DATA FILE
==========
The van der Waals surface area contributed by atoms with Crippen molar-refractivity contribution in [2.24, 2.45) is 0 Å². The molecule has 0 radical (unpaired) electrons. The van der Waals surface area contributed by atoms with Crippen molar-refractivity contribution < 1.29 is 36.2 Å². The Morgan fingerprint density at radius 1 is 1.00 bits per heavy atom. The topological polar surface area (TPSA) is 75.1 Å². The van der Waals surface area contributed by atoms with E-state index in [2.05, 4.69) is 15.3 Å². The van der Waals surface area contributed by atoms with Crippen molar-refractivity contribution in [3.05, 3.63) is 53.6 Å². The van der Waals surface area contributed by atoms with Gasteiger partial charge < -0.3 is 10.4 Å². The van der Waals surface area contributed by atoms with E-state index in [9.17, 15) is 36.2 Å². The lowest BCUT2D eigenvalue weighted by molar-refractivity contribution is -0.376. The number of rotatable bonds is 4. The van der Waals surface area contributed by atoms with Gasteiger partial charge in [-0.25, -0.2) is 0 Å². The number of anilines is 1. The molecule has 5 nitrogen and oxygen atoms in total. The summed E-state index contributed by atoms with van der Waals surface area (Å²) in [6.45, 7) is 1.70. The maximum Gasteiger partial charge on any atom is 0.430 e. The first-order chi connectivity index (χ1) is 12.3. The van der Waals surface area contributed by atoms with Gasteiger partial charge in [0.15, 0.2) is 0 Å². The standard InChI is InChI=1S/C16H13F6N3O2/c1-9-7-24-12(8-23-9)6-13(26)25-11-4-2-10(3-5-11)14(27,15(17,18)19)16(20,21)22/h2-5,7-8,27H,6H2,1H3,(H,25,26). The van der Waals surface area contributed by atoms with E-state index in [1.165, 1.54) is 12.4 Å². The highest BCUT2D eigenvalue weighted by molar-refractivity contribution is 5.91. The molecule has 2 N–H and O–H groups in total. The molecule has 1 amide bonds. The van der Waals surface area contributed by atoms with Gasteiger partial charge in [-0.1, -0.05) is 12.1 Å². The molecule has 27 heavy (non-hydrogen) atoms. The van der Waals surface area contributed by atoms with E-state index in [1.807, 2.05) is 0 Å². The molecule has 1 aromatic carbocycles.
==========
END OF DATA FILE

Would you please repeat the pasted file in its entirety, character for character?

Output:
The van der Waals surface area contributed by atoms with Crippen molar-refractivity contribution in [2.24, 2.45) is 0 Å². The molecule has 0 radical (unpaired) electrons. The van der Waals surface area contributed by atoms with Crippen molar-refractivity contribution < 1.29 is 36.2 Å². The Morgan fingerprint density at radius 1 is 1.00 bits per heavy atom. The topological polar surface area (TPSA) is 75.1 Å². The van der Waals surface area contributed by atoms with E-state index in [2.05, 4.69) is 15.3 Å². The van der Waals surface area contributed by atoms with Crippen molar-refractivity contribution in [3.05, 3.63) is 53.6 Å². The van der Waals surface area contributed by atoms with Gasteiger partial charge < -0.3 is 10.4 Å². The van der Waals surface area contributed by atoms with E-state index in [9.17, 15) is 36.2 Å². The lowest BCUT2D eigenvalue weighted by molar-refractivity contribution is -0.376. The number of rotatable bonds is 4. The van der Waals surface area contributed by atoms with Gasteiger partial charge in [-0.25, -0.2) is 0 Å². The number of anilines is 1. The molecule has 5 nitrogen and oxygen atoms in total. The summed E-state index contributed by atoms with van der Waals surface area (Å²) in [6.45, 7) is 1.70. The maximum Gasteiger partial charge on any atom is 0.430 e. The first-order chi connectivity index (χ1) is 12.3. The van der Waals surface area contributed by atoms with Gasteiger partial charge in [0.15, 0.2) is 0 Å². The standard InChI is InChI=1S/C16H13F6N3O2/c1-9-7-24-12(8-23-9)6-13(26)25-11-4-2-10(3-5-11)14(27,15(17,18)19)16(20,21)22/h2-5,7-8,27H,6H2,1H3,(H,25,26). The van der Waals surface area contributed by atoms with E-state index in [1.165, 1.54) is 12.4 Å². The highest BCUT2D eigenvalue weighted by molar-refractivity contribution is 5.91. The molecule has 2 N–H and O–H groups in total. The molecule has 1 amide bonds. The van der Waals surface area contributed by atoms with Gasteiger partial charge in [-0.1, -0.05) is 12.1 Å². The molecule has 27 heavy (non-hydrogen) atoms. The van der Waals surface area contributed by atoms with E-state index in [1.807, 2.05) is 0 Å². The molecule has 1 aromatic carbocycles.